"Hem! your reverence misunderstands me. I only meant—quite loosely——"

"I say again, no roundabout phrases! Answer my question!"

"I assure your reverence it was only my intention to—to—that, for example, a man in the curate's position ought, perhaps, to be rather more careful in his behaviour, for the sake of the people. In the country, things are so easily misunderstood."

"The curate!" burst out the Provst, wrinkling his forehead and staring at Mr Johansen from head to foot. "How on earth can it occur to you to mention Mr Hansted in this connexion? I suppose you don't intend to accuse him of impropriety; well, speak out, man, and explain yourself!" he thundered, stamping his foot. Mr Johansen wriggled like an imprisoned worm. It certainly had been his plan to turn aside attention from his own irregularities, by making use of the peep into the curate's private life which he had had the night before. But he had only meant to raise a slight suspicion in the Provst's mind, without appearing as an actual accuser.

Now he was caught in his own toils, and saw that it would be best to give away Mr Hansted, and surrender at discretion. He straightened himself up, bent his neck forward a little, as if silencing his last scruples, and said—

"Well, I maintain—that is,—I think it can't be a good example for the people to meet Mr Hansted late in the evening, in a solitary place, handling one of the young girls of the neighbourhood in a very tender manner."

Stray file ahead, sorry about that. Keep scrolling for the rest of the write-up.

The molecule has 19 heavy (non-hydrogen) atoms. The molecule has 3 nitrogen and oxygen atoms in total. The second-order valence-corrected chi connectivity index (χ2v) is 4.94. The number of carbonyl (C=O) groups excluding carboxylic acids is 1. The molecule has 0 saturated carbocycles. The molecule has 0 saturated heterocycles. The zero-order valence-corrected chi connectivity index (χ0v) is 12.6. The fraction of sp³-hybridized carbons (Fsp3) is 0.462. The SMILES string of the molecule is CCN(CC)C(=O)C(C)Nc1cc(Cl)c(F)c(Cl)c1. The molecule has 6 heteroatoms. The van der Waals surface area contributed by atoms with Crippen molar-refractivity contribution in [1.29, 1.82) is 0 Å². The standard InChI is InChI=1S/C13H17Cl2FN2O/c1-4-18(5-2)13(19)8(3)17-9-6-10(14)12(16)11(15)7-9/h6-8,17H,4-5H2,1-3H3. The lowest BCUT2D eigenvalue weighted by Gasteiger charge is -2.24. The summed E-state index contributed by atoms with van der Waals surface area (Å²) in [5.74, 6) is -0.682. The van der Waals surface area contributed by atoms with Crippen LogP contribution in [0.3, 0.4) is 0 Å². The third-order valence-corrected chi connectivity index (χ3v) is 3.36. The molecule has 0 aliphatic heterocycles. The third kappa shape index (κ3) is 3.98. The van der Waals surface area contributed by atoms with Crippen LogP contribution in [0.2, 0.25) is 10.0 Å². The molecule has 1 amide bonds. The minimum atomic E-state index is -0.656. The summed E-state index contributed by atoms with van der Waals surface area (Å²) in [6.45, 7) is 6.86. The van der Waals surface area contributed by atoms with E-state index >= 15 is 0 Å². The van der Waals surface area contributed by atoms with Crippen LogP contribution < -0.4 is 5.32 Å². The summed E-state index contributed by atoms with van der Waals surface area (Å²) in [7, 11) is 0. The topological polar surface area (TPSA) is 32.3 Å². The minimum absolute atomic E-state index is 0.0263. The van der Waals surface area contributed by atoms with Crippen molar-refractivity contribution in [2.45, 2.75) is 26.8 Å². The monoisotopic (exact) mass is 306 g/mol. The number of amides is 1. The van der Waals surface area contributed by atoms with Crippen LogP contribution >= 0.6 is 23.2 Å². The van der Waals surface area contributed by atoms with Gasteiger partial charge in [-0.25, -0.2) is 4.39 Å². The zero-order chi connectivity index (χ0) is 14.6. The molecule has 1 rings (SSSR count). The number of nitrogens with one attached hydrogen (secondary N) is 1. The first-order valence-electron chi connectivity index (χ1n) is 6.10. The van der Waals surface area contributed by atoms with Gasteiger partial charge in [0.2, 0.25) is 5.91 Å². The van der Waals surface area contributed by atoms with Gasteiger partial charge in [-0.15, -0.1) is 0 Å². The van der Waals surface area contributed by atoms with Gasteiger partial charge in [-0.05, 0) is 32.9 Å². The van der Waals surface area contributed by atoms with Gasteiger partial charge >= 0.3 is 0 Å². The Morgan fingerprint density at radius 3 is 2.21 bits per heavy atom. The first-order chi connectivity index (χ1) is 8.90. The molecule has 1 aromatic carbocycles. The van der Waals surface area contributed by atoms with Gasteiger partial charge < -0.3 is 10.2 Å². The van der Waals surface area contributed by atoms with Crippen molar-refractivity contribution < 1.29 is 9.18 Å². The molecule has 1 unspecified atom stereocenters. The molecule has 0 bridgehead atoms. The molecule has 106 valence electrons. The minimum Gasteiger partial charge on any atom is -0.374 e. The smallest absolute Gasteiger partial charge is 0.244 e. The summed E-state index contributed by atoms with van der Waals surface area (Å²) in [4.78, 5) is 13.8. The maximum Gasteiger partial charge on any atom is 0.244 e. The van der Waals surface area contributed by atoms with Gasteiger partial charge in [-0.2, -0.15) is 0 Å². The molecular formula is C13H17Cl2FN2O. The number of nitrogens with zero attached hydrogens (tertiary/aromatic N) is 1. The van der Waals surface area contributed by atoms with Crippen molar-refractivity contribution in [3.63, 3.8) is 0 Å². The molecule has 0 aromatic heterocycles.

The Provst turned ashen grey. Again he measured the assistant master from head to foot, and said at last:

"Who saw that?—Answer!"

"I saw it myself, your reverence!"

"You!… and late in the evening, you say?"

"Between ten and eleven."

"And in an out-of-the-way place?"

"Out in Hammerbay,… the place the people call 'the church.'"

"And you are quite sure you have not made a mistake in the slightest particular?"

Mr Johansen bowed his head and looked away in embarrassment.

"It was really not possible to make a mistake, your reverence!"

There was a moment's silence, then the Provst said:

"Can you tell me about what time—I mean what evening it was when you saw Mr Hansted in the said situation?"

"I can easily do that, as it was only last night."

"Yesterday! After the meeting! So then we have the explanation!" he exclaimed, not knowing that he was thinking aloud. Then he looked severely at the assistant teacher, and said:

"What you have told me, Mr Johansen, remains, for the present, between ourselves. Do you understand?"

Mr Johansen bowed.

"I shall look into the matter, and I tell you it will go hard with you if I find the slightest inaccuracy in what you have told me!… The birth you spoke of shall be entered. Have you the papers with you? Very well! That is all for to-day."

When, shortly after, he entered the house from the verandah, he walked through the empty dining-room, threw open the kitchen door, and called out, in a voice which rang through the house:

"Are you there, Loné?"

"Yes," answered a muffled voice from the cellar.

"Go up to the curate and tell him I wish to speak to him. I shall be in my room. But say that he is to come at once. I am waiting."